Chapter 1: Akan people
The Akan are a meta-ethnicity and Potou-Tano Kwa ethno-linguistic group residing on the Gulf of Guinea in the southern regions of the former Gold Coast region in what are today the republics of Ghana and the Ivory Coast in West Africa.
Akans are the largest meta-ethnicity and ethno-linguistic group in both countries and have a population of roughly 20 million people. The Akan language (also known as Twi-Fante) is a group of dialects within the Central Tano branch of the Potou-Tano Kwa language family. Also included under the term “Akan” are the Bia languages (in which case it is common to speak of “Akan languages”, as a group of languages).
Subgroups of the Akan proper include: Asante, Akuapem and Akyem (the Asante, Akuapem and Akyem dialects are together known as Twi), Agona, Kwahu, Wassa, Fante (Fanti or Mfantse: Anomabo, Abura, Gomua) and Brong. Subgroups of the Bia-speaking groups include: the Anyin, Baoule, Chakosi (Anufo), Sefwi (Sehwi), Nzema, Ahanta and Jwira-Pepesa. The Akan subgroups have cultural attributes in common, notably the tracing of descent, inheritance of property, and succession to high political office.
Chap 2: Kingdom of Ashanti
The Ashanti (also spelled Asante) Empire (1701-1957) was a West African sovereign state of the Ashanti people of Ashantiland (Ashanti, Brong-Ahafo, Central region, Eastern region, Greater Accra region, and Western region, of present-day southern Ghana). The Ashanti ethnic group are a Akan origin, historically inhabiting an area known as Ashantiland. They used their military power, which came from effective strategy and an early adoption of firearms, to create an empire that stretched from central Ghana to present-day Ivory Coast. Due to the empire’s military prowess, wealth, architecture, sophisticated hierarchy and culture, the Ashanti empire was studied and had one of the largest historiographies by European, primarily British, sources of any indigenous Sub-Saharan African political entity.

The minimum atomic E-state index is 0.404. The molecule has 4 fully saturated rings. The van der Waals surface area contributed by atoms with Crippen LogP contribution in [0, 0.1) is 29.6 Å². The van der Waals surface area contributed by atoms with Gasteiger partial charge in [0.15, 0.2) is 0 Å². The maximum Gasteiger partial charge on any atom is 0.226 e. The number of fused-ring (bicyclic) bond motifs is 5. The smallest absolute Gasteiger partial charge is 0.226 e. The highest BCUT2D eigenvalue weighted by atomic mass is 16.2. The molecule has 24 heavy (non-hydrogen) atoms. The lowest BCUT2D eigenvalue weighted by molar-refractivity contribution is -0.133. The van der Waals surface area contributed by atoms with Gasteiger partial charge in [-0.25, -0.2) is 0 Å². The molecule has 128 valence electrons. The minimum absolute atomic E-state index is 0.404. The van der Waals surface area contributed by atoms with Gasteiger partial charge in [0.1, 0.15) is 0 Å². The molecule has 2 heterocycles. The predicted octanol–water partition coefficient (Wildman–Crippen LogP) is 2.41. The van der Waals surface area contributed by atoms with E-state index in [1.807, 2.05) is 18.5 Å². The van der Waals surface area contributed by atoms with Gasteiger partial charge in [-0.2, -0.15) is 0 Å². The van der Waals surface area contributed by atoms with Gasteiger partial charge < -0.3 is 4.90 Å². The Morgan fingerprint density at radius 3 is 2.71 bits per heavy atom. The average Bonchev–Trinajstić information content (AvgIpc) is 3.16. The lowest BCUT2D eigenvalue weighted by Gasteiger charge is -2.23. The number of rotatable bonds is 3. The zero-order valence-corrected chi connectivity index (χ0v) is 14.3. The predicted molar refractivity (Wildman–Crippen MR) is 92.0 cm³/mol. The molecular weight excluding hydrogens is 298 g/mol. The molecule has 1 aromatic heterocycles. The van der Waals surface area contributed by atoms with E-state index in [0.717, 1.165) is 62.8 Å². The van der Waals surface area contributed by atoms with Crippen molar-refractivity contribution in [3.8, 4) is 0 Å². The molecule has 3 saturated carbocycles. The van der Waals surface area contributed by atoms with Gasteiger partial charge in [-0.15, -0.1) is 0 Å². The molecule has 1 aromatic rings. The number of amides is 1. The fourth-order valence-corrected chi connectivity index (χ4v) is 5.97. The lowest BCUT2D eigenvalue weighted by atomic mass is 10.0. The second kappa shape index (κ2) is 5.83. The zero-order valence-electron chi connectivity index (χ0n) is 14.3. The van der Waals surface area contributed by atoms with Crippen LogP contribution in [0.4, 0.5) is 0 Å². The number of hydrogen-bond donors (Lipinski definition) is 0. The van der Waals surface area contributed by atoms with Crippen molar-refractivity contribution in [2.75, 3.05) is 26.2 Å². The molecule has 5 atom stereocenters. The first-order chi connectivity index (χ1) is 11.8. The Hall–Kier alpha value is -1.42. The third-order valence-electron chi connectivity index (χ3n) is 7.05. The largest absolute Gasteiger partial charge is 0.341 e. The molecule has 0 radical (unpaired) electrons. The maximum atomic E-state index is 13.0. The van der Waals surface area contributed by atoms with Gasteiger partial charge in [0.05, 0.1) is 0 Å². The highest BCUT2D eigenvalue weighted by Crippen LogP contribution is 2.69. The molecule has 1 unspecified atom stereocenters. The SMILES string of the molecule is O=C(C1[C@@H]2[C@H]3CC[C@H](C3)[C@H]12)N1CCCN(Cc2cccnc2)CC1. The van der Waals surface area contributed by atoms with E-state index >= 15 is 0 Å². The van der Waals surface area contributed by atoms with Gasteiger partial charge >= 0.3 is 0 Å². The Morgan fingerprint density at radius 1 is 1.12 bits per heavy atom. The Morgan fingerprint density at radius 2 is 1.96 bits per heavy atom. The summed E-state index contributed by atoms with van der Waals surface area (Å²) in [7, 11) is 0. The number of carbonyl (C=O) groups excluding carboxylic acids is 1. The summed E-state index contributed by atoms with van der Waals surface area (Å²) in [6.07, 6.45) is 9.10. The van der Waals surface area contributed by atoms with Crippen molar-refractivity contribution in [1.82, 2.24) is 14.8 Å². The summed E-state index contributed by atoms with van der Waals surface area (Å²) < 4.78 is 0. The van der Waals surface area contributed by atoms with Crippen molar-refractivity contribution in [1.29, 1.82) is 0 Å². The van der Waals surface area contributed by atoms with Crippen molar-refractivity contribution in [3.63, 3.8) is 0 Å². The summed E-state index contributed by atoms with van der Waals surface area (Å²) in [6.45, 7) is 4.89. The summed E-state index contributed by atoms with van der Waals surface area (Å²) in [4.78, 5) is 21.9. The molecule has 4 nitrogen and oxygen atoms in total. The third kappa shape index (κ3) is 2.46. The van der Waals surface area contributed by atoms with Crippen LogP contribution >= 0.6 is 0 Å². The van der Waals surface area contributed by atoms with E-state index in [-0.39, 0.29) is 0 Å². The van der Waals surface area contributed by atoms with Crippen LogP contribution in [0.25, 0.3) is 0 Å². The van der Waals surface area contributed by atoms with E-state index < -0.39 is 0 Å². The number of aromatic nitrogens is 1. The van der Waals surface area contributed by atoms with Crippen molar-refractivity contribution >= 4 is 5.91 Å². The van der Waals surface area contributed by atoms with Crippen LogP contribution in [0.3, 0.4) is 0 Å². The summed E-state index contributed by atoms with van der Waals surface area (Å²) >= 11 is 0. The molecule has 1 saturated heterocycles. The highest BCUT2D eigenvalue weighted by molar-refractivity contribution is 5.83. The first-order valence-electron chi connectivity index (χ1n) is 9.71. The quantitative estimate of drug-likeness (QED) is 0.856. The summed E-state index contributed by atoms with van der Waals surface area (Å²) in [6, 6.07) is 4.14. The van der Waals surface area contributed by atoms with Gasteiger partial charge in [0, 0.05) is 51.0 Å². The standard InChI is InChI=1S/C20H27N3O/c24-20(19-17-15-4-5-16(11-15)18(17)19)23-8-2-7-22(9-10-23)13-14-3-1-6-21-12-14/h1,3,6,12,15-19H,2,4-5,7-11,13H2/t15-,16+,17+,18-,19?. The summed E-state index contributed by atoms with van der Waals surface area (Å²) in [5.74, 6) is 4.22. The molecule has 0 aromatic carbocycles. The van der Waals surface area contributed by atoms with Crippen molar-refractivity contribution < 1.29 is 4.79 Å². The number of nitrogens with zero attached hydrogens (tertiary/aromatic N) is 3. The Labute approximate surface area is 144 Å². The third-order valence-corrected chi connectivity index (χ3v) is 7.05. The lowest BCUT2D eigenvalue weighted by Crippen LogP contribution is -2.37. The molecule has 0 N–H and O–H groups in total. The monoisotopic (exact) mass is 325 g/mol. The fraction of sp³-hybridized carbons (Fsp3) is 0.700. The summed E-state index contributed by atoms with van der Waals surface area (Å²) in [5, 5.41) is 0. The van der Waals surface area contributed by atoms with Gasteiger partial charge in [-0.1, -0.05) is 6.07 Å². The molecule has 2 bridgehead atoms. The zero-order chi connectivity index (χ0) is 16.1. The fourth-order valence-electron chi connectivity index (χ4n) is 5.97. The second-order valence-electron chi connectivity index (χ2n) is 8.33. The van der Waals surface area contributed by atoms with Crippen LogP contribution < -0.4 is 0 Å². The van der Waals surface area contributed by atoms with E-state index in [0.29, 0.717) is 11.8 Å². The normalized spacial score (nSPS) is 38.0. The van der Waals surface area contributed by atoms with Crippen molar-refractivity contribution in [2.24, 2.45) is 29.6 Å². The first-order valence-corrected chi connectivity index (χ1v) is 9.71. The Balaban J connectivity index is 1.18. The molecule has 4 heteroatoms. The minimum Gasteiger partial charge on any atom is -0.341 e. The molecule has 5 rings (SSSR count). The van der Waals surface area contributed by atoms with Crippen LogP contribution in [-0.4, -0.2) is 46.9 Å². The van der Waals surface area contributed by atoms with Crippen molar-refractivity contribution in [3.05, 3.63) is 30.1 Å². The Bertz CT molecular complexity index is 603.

From the 17th century AD, Asanteman king Osei Tutu (c.?1695 – 1717), along with Okomfo Anokye, established the Kingdom of Asanteman, with the Golden Stool of Asante as a singular unifying symbol. Osei Tutu engaged in a massive Asante territorial expansion. He built up the army based on introducing new organization and turning a disciplined royal and paramilitary army into an effective fighting machine. In 1701, the Asanteman army conquered Denkyira, giving the Ashanti access to the Gulf of Guinea and the Atlantic Ocean coastal trade with Europeans, notably the Dutch. King Opoku Ware I (1720-1745) engaged in further Akan territorial expansion, and king Kusi Obodom (1750-1764) succeeded king Opoku Ware I. Asante king Osei Kwadwo (1764-1777) imposed administrative reforms that allowed Asanteman to be governed effectively. King Osei Kwame Panyin (1777-1803), and King Osei Tutu Kwame (1804-1824) continued Asanteman territorial consolidation.
Asanteman is the location of Lake Bosumtwi, Ghana’s only natural lake. The state’s current economic revenue is derived mainly from trading in gold bars, cocoa, kola nuts and agriculture; clearing forest to plant cassava, maize and yams.
Today the Ashanti monarchy continues as a constitutionally protected, sub-nation state and traditional state within Ghana. The current king of Asanteman is Otumfuo Osei Tutu II Asantehene.
Chap 3: Gold Coast
The Gold Coast is the gold rich region that is now the nation of Ghana on the petroleum sweet crude oil and natural gas rich Gulf of Guinea in West Africa, Africa.